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Two Rooms And A View: 79 – In Demand

…After leaving school in 1950 I had to make a decision about my sporting future. Was I to become an active Newcastle United supporter, or should I continue to play football?

Factors to be considered were the cost of going to St James's Park every other Saturday. On the other hand, the Magpies had won promotion to the First Division in 1948, and visiting players such as Stanley Matthews, Len Shackleton and Tom Finney were a treat to watch. It was a hard decision, but I decided to continue playing football. Had I known the Magpies were to have such a good team and were to win the F.A. Cup three times in five years, I might have decided otherwise…

Robert Owen
decides that it is better to play football, rather than to merely watch it being played.

For earlier chapters of Robert’s life story please click on Two Rooms And A View in the menu on this page.

Psychologists have argued for decades about the nature (heredity) and the nurture (environmental) theories of human development. Sigmund Freud thought the ratio was about even, while the modern American behavioural view is that it is much more environmental.

Whatever the theories of the academics, it is perhaps true to say that many top class sports people are born with an innate ability, or at the very least are conditioned at a very early age, in the skills required for a respective sport. For others, the not so lucky vast majority, whatever the amount of enthusiasm or coaching, their level of ability will be limited compared to their more natural colleagues. I was one of the vast majority, not knowing what a bat or ball was until I was seven years of age.

Undoubtedly I had Bob Charlton at Fence Houses to thank for my introduction to the sporting world. I often wonder if we had stayed in Shields, and without a man's influence, would I have had the same enthusiasm for these sporting activities. This enthusiasm continued at Stanhope Road School, where I must have had some ability to be chosen for the town's under fifteen football team and one of only three selected for coaching at South Shields Cricket Club.

After leaving school in 1950 I had to make a decision about my sporting future. Was I to become an active Newcastle United supporter, or should I continue to play football?

Factors to be considered were the cost of going to St James's Park every other Saturday. On the other hand, the Magpies had won promotion to the First Division in 1948, and visiting players such as Stanley Matthews, Len Shackleton and Tom Finney were a treat to watch. It was a hard decision, but I decided to continue playing football. Had I known the Magpies were to have such a good team and were to win the F.A. Cup three times in five years, I might have decided otherwise.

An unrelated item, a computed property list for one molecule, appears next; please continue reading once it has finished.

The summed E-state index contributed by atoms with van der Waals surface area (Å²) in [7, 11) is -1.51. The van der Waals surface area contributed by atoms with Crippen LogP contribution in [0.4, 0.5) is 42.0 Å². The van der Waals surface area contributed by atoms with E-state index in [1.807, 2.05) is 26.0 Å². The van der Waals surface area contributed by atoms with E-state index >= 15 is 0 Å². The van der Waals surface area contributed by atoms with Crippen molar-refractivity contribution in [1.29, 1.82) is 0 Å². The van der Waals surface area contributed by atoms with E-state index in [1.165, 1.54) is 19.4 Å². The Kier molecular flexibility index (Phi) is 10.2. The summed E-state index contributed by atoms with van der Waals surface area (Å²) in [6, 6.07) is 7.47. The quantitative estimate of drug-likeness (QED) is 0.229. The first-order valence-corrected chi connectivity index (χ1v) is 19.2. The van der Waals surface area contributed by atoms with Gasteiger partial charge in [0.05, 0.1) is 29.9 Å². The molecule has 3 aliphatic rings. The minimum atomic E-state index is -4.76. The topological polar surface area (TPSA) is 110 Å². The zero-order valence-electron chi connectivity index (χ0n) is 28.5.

Therefore in early September 1950 I looked forward to representing the 18th Company in the local B.B. League. Unknown to me, two other people had other ideas and expressed an interest in my soccer ability before the start of the 1950/51 season.

The first was on the top deck of a trolley bus. Someone saw me get on and as soon as I sat down, he moved to sit beside me. Turning quickly, I saw a fit-looking guy about thirty-five years of age. I didn't recognize him.

"Don't be alarmed - I know you, even if you don't know me," said the stranger, passing me an introductory card. I read the card which indicated the holder was a 'Ben Darling of South Shields Ex-Schoolboys', which I knew to be a well-known junior football team.

He said he knew me from playing for Stanhope Road School and the town football team. He then invited me to play in their trial match the following weekend. I was surprised and impressed, and as he left I said I would let him know my decision as soon as possible.

One evening during the same week while at St Andrew's Youth Club I was told that somebody wanted to see me downstairs. It turned out to be Ernie Gardner, the well known 'work horse manager' of the South Shields Boys' Brigade Battalion football team. We knew each other.

"I've come to invite you to sign for the Battalion football team." Ernie said enthusiastically. "We have a practice match this Saturday," he added.

"The ex-Schoolboys have already invited me to play in their practice match!" I replied.

This seemed to surprise Ernie and make him more determined because he remarked, "Your Company colleagues Cyril Halliday and David Deacon are coming, so you will be in good company."

At the same time he got a form out of his pocket and said, "Just sign here and you can let me have your birth certificate when convenient."

I admired his persuasive skills, thought for a moment and then signed on the dotted line. The way I felt, anybody would have thought I had signed for Newcastle United, not an unknown junior team in the second division of the Jarrow and District J.O.C. League.

Many years later I detected this stood for 'Junior Organisation of Clubs', that the league was born in 1937/38, and one of the eight founder members was a Boys' Brigade team.

The practice game went well and I was the youngest member of a fairly strong team. However, I believe that I only made the final XI because the J.O.C. League rejected David Deacon's registration. He was two days too old. Football's loss however, turned out to be the athletic world's gain.

David was an apprentice saddler at Harton Colliery at the time and also a keen athelete. He eventually found his true vocation in the police force and at one time was the Northumberland and Durham sprint champion. Years later, one of his sons did even better and won European and Commonwealth honours.

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